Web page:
The mode is the score that occurs most frequently in a distribution. It has no special notation and is obtained in the same way for both a population and a sample. The mode has several advantages over the other measures of central tendency. First, it may be used with nominal data. Second, one can use the mode as a single number with discrete variables. Third, the mode is simple to calculate and present visually. Fourth, it provides a shape of the distribution as well as a measure of central tendency. Unlike the mean and the median, a distribution can have more than one mode. A single score that occurs most frequently is the modal score. If there are two scores that occur the most frequently, the distribution is referred to as bimodal. If there are multiple scores that occur at the same high frequency, then the distribution is labeled multimodal. The mode also has limitations, one of which is that it is inefficient in its use of data in that much of the data are not used. Although modal descriptions are easily understood, the mode is rarely used in research except as additional information or when included in the narrative. An early use of the statistical concept of the mode was by English mathematician Karl Pearson (1857-1936) in 1895 when he stated that “I have found it convenient to use the term mode for the abscissa corresponding to the ordinate of maximum frequency” (1895, p. 345).
Two limitations of all three measures of central tendency are that although they are commonly used as descriptive statistics, they do not provide sufficient statistical analysis to describe variation in a population or to elaborate the differences between cases or people. Therefore, they usually do not function in a stand-alone manner as a sole statistical description. Fortunately, the mean also functions as a basis for other statistical analyses that fill the gap, since what is most important in social research is not only the average but also the variation within the population. The mean is used in many statistical formulae. It is used as a basis for statistical analysis of variation, including the standard deviation (i.e., deviation from the mean), the coefficient of determination or R 2, covariance, analysis of variance, and regression. The mean is also used frequently in meta-analyses.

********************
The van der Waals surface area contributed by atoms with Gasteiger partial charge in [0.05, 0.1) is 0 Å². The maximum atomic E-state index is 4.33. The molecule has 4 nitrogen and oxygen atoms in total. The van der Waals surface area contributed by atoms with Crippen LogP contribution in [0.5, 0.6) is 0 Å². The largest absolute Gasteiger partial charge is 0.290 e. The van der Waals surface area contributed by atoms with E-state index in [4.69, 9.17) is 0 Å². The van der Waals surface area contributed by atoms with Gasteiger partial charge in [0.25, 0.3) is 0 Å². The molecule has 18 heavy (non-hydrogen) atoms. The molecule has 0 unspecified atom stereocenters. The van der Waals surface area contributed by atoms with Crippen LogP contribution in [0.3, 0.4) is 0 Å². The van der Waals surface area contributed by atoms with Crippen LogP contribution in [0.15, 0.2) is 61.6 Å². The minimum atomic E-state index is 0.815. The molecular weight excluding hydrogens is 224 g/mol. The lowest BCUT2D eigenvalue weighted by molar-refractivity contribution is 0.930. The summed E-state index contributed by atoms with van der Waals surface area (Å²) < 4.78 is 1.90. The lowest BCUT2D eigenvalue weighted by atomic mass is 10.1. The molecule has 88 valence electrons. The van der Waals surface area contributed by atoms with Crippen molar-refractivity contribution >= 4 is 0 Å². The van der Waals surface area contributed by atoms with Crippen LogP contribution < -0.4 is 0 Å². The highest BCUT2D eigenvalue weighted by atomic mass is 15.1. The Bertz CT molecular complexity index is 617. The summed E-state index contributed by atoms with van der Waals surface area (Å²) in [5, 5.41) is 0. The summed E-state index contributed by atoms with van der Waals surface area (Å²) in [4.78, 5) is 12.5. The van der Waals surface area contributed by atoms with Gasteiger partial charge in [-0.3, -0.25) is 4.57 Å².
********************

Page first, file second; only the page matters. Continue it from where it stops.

SEE ALSO Mean, The; Mode, The; Regression Analysis
Galton, Francis. 1881. Range in Height, Weight, and Strength. In Report of the British Association for the Advancement of Science, 245-261. London: British Association for the Advancement of Science.
Gauss, Carl Friedrich.  2004. Theory of Motion of the Heavenly Bodies Moving about the Sun in Conic Sections: A Translation of Theoria Motus. Mineola, NY: Dover.
Gravetter, Frederick J., and Larry B. Wallnau. 2003. Statistics for the Behavioral Sciences, 6th ed. Belmont, CA: Wadsworth/Thomson.
Pearson, Karl. 1895. Contributions to the Theory of Evolution: II. Skew Variation in Homogeneous Material. Philosophical Transactions of the Royal Society of London 186: 343-414.
Plackett, R. L. 1958. Studies in the History of Probability and Statistics: VII. The Principle of the Arithmetic Mean. Biometrica 45: 130-135.
Mary Ann Davis
Dudley L. Poston Jr.
"Central Tendencies, Measures of." International Encyclopedia of the Social Sciences. . Encyclopedia.com. (April 22, 2019). https://www.encyclopedia.com/social-sciences/applied-and-social-sciences-magazines/central-tendencies-measures
"Central Tendencies, Measures of." International Encyclopedia of the Social Sciences. . Retrieved April 22, 2019 from Encyclopedia.com: https://www.encyclopedia.com/social-sciences/applied-and-social-sciences-magazines/central-tendencies-measures
Encyclopedia.com gives you the ability to cite reference entries and articles according to common styles from the Modern Language Association (MLA), The Chicago Manual of Style, and the American Psychological Association (APA).
Within the “Cite this article” tool, pick a style to see how all available information looks when formatted according to that style. Then, copy and paste the text into your bibliography or works cited list.
Because each style has its own formatting nuances that evolve over time and not all information is available for every reference entry or article, Encyclopedia.com cannot guarantee each citation it generates. Therefore, it’s best to use Encyclopedia.com citations as a starting point before checking the style against your school or publication’s requirements and the most-recent information available at these sites:
Modern Language Association
The Chicago Manual of Style
American Psychological Association
- Most online reference entries and articles do not have page numbers. Therefore, that information is unavailable for most Encyclopedia.com content. However, the date of retrieval is often important. Refer to each style’s convention regarding the best way to format page numbers and retrieval dates.
- In addition to the MLA, Chicago, and APA styles, your school, university, publication, or institution may have its own requirements for citations. Therefore, be sure to refer to those guidelines when editing your bibliography or works cited list.